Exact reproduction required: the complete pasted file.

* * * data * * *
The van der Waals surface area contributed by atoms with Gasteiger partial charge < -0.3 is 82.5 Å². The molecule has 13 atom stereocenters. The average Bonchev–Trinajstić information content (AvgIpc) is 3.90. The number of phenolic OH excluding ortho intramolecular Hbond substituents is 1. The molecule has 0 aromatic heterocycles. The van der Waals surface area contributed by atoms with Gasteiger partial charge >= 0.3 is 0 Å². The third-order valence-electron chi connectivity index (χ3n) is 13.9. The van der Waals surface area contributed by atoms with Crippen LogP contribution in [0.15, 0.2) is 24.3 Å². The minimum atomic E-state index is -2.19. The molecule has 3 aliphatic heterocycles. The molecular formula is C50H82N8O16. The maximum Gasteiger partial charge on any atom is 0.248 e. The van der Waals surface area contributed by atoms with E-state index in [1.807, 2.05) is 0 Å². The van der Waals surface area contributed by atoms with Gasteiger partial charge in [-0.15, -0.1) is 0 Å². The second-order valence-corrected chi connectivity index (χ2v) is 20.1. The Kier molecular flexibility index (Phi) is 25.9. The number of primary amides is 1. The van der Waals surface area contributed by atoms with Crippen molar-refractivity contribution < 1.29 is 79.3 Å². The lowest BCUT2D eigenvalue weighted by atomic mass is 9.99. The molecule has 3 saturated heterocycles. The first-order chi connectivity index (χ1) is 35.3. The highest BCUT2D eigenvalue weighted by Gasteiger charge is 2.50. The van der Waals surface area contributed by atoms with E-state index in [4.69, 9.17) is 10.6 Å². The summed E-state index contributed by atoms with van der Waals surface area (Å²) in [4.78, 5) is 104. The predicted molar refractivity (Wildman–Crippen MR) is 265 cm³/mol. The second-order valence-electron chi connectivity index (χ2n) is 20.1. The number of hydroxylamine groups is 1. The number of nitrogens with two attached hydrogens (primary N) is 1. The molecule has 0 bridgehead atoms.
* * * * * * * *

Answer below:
The van der Waals surface area contributed by atoms with Gasteiger partial charge < -0.3 is 82.5 Å². The molecule has 13 atom stereocenters. The average Bonchev–Trinajstić information content (AvgIpc) is 3.90. The number of phenolic OH excluding ortho intramolecular Hbond substituents is 1. The molecule has 0 aromatic heterocycles. The van der Waals surface area contributed by atoms with Gasteiger partial charge >= 0.3 is 0 Å². The third-order valence-electron chi connectivity index (χ3n) is 13.9. The van der Waals surface area contributed by atoms with Crippen LogP contribution in [0.15, 0.2) is 24.3 Å². The minimum atomic E-state index is -2.19. The molecule has 3 aliphatic heterocycles. The molecular formula is C50H82N8O16. The maximum Gasteiger partial charge on any atom is 0.248 e. The van der Waals surface area contributed by atoms with E-state index in [1.807, 2.05) is 0 Å². The van der Waals surface area contributed by atoms with Gasteiger partial charge in [-0.15, -0.1) is 0 Å². The second-order valence-corrected chi connectivity index (χ2v) is 20.1. The Kier molecular flexibility index (Phi) is 25.9. The number of primary amides is 1. The van der Waals surface area contributed by atoms with Crippen molar-refractivity contribution < 1.29 is 79.3 Å². The lowest BCUT2D eigenvalue weighted by atomic mass is 9.99. The molecule has 3 saturated heterocycles. The first-order chi connectivity index (χ1) is 35.3. The highest BCUT2D eigenvalue weighted by Gasteiger charge is 2.50. The van der Waals surface area contributed by atoms with E-state index in [4.69, 9.17) is 10.6 Å². The summed E-state index contributed by atoms with van der Waals surface area (Å²) in [4.78, 5) is 104. The predicted molar refractivity (Wildman–Crippen MR) is 265 cm³/mol. The second-order valence-electron chi connectivity index (χ2n) is 20.1. The number of hydroxylamine groups is 1. The number of nitrogens with two attached hydrogens (primary N) is 1. The molecule has 0 bridgehead atoms.